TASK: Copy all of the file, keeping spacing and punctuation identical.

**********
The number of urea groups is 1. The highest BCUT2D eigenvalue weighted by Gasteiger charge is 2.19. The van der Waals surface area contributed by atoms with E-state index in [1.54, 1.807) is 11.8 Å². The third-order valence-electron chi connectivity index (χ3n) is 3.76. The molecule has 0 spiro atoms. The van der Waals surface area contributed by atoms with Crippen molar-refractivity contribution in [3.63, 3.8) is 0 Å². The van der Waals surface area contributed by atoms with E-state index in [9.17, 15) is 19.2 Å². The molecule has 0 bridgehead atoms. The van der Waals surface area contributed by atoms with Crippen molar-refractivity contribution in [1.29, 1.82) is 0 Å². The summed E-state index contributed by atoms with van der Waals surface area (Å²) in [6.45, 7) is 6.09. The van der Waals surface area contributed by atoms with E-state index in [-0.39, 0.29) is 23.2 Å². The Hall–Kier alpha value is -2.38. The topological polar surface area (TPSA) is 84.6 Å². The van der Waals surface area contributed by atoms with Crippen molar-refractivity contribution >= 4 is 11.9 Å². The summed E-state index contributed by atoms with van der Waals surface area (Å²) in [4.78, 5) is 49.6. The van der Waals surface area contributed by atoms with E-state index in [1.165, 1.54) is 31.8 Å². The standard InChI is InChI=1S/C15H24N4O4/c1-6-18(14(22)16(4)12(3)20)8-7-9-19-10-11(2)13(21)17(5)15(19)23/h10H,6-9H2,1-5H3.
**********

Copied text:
The number of urea groups is 1. The highest BCUT2D eigenvalue weighted by Gasteiger charge is 2.19. The van der Waals surface area contributed by atoms with E-state index in [1.54, 1.807) is 11.8 Å². The third-order valence-electron chi connectivity index (χ3n) is 3.76. The molecule has 0 spiro atoms. The van der Waals surface area contributed by atoms with Crippen molar-refractivity contribution in [3.63, 3.8) is 0 Å². The van der Waals surface area contributed by atoms with E-state index in [9.17, 15) is 19.2 Å². The molecule has 0 bridgehead atoms. The van der Waals surface area contributed by atoms with Crippen molar-refractivity contribution in [1.29, 1.82) is 0 Å². The summed E-state index contributed by atoms with van der Waals surface area (Å²) in [6.45, 7) is 6.09. The van der Waals surface area contributed by atoms with E-state index in [-0.39, 0.29) is 23.2 Å². The Hall–Kier alpha value is -2.38. The topological polar surface area (TPSA) is 84.6 Å². The van der Waals surface area contributed by atoms with Crippen molar-refractivity contribution >= 4 is 11.9 Å². The summed E-state index contributed by atoms with van der Waals surface area (Å²) in [4.78, 5) is 49.6. The van der Waals surface area contributed by atoms with E-state index in [1.165, 1.54) is 31.8 Å². The standard InChI is InChI=1S/C15H24N4O4/c1-6-18(14(22)16(4)12(3)20)8-7-9-19-10-11(2)13(21)17(5)15(19)23/h10H,6-9H2,1-5H3.